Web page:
When Maria Montessori began espousing her observation-based Montessori Educational Method in the early 20th century, her methods were encouraged with enthusiasm until about 1915, when the worm turned. Many traditional U.S. educators balked at the level of freedom and independence given in Montessori schools in an era when drill-and-kill ruled. It wasn’t until the 1960s when her methods were revived, renewed, and revered.
Based on the idea that children learn at their own developmental pace, the Montessori Method of teaching relies on multi-age classrooms designed to engage a child’s curiosity and encourage independent, self-corrective learning. The general curriculum mirrors that of most grade-based schools, divided less by age than by a child’s developmental level. The difference is in the focus on each individual child’s cognitive development, in other words, the method of teaching, rather than the subjects taught.
Montessori Curriculum For Toddlers
Younger children are just beginning to find their physical, social, and sensory place in the greater world. Thus, educators observe and encourage development in these major areas:
• Language development
• Large and small motor skills
• Self-help and independent care such as tying shoes, buttoning, zipping, etc.
• Sensory and perception skills
• Social development such as taking turns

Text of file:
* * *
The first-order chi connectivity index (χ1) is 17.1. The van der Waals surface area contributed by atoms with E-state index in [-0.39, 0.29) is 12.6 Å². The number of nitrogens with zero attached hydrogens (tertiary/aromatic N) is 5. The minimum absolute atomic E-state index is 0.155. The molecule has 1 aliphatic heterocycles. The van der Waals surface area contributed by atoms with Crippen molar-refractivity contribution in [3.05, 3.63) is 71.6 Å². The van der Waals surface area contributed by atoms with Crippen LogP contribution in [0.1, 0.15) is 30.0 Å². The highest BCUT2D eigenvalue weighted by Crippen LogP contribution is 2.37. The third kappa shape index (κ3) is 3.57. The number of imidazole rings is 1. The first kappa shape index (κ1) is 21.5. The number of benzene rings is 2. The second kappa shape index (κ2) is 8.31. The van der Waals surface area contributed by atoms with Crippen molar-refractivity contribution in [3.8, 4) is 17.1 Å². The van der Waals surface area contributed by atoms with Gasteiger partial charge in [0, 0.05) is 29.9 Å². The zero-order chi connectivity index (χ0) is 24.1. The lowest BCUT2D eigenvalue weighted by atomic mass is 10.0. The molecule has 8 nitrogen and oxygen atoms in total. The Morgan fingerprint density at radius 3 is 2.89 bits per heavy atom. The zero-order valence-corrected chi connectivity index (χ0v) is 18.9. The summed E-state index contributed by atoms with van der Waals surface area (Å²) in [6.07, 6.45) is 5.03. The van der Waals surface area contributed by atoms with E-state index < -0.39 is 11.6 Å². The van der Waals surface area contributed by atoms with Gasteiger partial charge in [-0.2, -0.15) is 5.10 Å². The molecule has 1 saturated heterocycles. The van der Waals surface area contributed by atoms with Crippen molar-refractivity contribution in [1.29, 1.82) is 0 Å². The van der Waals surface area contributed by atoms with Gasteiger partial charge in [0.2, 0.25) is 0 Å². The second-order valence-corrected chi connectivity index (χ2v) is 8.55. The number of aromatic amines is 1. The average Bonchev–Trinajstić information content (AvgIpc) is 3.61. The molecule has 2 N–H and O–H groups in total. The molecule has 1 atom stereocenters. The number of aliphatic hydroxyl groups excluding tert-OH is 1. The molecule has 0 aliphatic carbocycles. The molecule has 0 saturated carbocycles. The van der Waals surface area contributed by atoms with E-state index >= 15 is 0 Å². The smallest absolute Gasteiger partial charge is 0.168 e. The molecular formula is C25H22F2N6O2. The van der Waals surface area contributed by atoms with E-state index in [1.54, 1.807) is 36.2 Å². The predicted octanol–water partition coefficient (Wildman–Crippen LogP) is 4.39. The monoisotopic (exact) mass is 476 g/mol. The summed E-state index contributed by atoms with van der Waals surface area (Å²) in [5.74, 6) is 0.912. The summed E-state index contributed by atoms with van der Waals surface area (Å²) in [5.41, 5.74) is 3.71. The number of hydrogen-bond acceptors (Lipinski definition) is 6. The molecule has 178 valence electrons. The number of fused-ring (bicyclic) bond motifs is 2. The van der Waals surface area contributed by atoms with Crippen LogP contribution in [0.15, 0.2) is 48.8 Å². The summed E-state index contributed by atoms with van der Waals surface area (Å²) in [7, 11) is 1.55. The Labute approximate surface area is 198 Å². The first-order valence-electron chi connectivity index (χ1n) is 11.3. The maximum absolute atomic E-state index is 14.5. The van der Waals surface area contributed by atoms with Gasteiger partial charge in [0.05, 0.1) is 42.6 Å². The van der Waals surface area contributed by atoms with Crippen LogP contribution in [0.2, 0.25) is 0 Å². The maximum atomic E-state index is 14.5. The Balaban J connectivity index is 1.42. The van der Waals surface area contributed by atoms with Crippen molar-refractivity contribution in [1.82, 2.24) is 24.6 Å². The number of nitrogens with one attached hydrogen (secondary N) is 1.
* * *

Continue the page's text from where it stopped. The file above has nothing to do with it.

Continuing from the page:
• Emotional development such as impulse control
Montessori Curriculum For Preschoolers
Once children master basic elements of self-care, social skills, language, and emotional development, their curiosity turns to more complex physical tasks. Abstract concepts are introduced in concrete ways. The curriculum program expands to include:
• Science and nature through observation and manipulation of objects
• Mathematics through sorting, spatial relationships, cooking, etc.
• Language and introduction to reading
• Music, dance, and movement
• History, geography, culture
Montessori Curriculum For Elementary-Age Students
Students at this level of development are ready to tackle more abstract concepts and dive deeper into their own particular interests. Socially, they’re able to work in large groups. They often become mentors for the smaller children, helping encourage the younger children’s excitement for learning while growing their own confidence and self-esteem as well as skills. While the classroom experience will differ, the Montessori school curriculum mirrors the same subjects the children would be studying in most non-Montessori schools:
• English or language arts
• Social studies or history
• Music and art
• Foreign language
Today, the U.S. boasts at least 4,000 Montessori schools, and there are approximately 7,000 worldwide. The methods and curriculum certainly work: Montessori schools have graduated some of the world’s most successful thinkers, including the founders of Google and Amazon, the creator of the popular “SIMS” video game, and entertainers like Sean “Puff Daddy” Combs, the magician David Blaine, and the writer Gabriel Garcia Marquez.